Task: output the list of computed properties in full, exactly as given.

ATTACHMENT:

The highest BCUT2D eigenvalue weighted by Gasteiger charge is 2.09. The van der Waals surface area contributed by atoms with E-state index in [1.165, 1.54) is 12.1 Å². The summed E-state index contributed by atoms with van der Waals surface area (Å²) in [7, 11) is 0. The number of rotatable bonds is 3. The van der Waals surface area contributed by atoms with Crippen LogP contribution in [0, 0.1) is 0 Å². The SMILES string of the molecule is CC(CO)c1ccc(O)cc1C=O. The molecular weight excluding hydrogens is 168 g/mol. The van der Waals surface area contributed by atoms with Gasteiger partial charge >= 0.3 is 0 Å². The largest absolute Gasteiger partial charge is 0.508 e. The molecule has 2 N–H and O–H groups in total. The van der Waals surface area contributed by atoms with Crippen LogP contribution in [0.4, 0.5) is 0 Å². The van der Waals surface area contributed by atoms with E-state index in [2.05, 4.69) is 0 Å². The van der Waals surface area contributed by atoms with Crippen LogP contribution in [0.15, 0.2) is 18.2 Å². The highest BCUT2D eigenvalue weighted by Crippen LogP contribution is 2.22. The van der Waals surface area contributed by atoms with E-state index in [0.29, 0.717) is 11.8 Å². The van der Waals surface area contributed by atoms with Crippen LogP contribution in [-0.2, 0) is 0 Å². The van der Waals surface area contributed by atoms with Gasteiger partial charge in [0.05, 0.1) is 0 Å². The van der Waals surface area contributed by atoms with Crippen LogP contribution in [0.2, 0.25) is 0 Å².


The highest BCUT2D eigenvalue weighted by Gasteiger charge is 2.09. The van der Waals surface area contributed by atoms with E-state index in [1.165, 1.54) is 12.1 Å². The summed E-state index contributed by atoms with van der Waals surface area (Å²) in [7, 11) is 0. The number of rotatable bonds is 3. The van der Waals surface area contributed by atoms with Crippen LogP contribution in [0, 0.1) is 0 Å². The SMILES string of the molecule is CC(CO)c1ccc(O)cc1C=O. The molecular weight excluding hydrogens is 168 g/mol. The van der Waals surface area contributed by atoms with Gasteiger partial charge >= 0.3 is 0 Å². The largest absolute Gasteiger partial charge is 0.508 e. The molecule has 2 N–H and O–H groups in total. The van der Waals surface area contributed by atoms with Crippen LogP contribution in [0.4, 0.5) is 0 Å². The van der Waals surface area contributed by atoms with E-state index in [2.05, 4.69) is 0 Å². The van der Waals surface area contributed by atoms with Crippen LogP contribution in [0.15, 0.2) is 18.2 Å². The highest BCUT2D eigenvalue weighted by Crippen LogP contribution is 2.22. The van der Waals surface area contributed by atoms with E-state index in [0.29, 0.717) is 11.8 Å². The van der Waals surface area contributed by atoms with Crippen LogP contribution in [-0.2, 0) is 0 Å². The van der Waals surface area contributed by atoms with Gasteiger partial charge in [0.05, 0.1) is 0 Å². The van der Waals surface area contributed by atoms with Crippen LogP contribution in [0.2, 0.25) is 0 Å².